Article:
Listen, hear, nurture

by Jun 30, 2022People

DONOVAN White prides himself on his ability to truly listen. It’s a skill that’s been particularly important over the last four and half years in his role as director of tourism, leading a team of 160 in Jamaica and beyond.

“Sometimes we listen, but we don’t hear. We have in the tourism industry many moving parts and many partners, many contributors to the product. My job is really to build and to find solutions for difficult problems, and to work in collaboration with all the moving parts of the tourism product to ensure that, at the end of the day, the visitor experience is first class. If I’m unable to hear when people speak, or when there are challenges, then my ability to find solutions is going to be futile,” he tells Jamaica Observer’s

He admits it took him a while to hone the skill.

“When I was much younger in my professional life, you know you’re eager to get things done — you’re emboldened with the power of management, the power of leadership, the power of knowledge — and you believe you know everything. As I got older and more seasoned in my life as a leader, I began to realise that it’s important to apply the same principle of becoming a listener. Today, I believe that it’s one of the hallmarks of my leadership. My ability to manage teams and to get results is because I’m prepared to listen, and to hear when my staff and the people around me have something to say,” he says.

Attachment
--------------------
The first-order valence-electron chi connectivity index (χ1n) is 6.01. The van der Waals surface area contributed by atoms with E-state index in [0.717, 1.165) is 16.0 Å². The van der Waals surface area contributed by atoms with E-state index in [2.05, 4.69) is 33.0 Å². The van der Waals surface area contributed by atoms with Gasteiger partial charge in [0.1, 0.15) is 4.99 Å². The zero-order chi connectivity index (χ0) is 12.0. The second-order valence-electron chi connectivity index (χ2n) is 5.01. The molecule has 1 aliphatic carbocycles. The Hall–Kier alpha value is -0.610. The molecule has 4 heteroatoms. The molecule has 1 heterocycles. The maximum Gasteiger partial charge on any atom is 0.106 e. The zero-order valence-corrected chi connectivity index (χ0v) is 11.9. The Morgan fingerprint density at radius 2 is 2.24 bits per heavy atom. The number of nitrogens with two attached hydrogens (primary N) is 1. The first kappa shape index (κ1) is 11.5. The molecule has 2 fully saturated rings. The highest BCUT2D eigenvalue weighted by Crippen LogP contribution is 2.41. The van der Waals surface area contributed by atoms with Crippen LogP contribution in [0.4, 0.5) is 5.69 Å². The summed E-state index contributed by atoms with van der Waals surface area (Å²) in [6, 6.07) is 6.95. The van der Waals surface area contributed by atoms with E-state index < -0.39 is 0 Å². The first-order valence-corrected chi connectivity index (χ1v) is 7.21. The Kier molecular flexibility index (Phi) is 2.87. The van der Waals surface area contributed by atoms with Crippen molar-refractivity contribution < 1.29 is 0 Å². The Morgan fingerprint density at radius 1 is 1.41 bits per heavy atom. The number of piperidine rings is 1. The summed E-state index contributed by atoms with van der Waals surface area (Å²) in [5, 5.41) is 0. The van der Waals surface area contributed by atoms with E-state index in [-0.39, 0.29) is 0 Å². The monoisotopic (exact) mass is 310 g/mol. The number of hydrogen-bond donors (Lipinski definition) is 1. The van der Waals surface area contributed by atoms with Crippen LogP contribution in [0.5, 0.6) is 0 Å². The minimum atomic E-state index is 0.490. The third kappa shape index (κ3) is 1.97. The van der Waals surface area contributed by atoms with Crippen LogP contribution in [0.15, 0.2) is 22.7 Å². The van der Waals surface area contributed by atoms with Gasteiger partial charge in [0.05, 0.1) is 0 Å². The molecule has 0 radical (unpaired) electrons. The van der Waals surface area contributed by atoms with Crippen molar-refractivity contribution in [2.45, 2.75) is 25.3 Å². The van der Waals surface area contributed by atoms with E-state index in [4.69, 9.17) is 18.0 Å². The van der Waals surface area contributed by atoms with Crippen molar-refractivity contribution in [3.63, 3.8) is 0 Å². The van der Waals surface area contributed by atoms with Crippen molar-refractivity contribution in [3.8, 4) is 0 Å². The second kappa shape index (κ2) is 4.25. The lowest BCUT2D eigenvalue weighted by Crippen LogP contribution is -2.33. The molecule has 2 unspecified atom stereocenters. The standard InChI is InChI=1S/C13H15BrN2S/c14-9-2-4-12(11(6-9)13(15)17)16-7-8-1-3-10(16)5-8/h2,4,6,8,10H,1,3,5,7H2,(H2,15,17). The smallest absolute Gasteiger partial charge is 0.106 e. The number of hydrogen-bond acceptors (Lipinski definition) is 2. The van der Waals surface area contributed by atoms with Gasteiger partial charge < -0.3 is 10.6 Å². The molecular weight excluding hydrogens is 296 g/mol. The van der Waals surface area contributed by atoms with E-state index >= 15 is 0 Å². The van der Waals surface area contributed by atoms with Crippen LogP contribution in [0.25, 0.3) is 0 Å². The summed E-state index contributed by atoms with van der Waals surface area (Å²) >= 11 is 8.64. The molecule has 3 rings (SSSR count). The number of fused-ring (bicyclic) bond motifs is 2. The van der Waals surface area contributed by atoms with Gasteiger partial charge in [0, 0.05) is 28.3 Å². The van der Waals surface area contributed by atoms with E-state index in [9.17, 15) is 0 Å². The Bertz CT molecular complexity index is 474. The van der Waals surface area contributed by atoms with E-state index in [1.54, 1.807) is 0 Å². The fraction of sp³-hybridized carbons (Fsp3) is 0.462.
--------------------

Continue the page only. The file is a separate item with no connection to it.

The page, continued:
He does not always agree with them but he hears them, he makes sure to point out.

The ability to truly hear what people are saying is a skill he believes he honed as a father.

White has a 26-year-old son, Daminik; a 20-year-old daughter, Neah; and his stepdaughter Makayla is 19.

He has taken great care to give them the support they need to be strong individuals. Listening to what they have to say has been vital in accomplishing this.

“My son is studying business and management at the Louisiana State University of Alexandria. My daughter has always wanted to be a doctor; she’s presently doing medicine. She’s about to start a third year at UWI. And Makayla is doing culinary arts at Johnson and Wales University in Rhode Island,” he says proudly.

“I learn from them every day. They’re very self-aware individuals. I’ve encouraged them forever to be open-minded about their thoughts, their wishes, their dreams, their aspirations. And what I’ve learned from them is, the more you tell your children to be their own people is the more they become that,” he says.

The 52-year-old is looking forward to seeing what the future holds for his children, now that — by truly listening — he has provided the support they need to be themselves.

“They all have technically taken different paths. Where their career will take them eventually, who knows? They may end up in tourism, but it won’t be at my urging. I believe that they are very smart people; they’re extremely intelligent — and I believe that they are going to be able to make the right decision for themselves at the right time,” he predicts.


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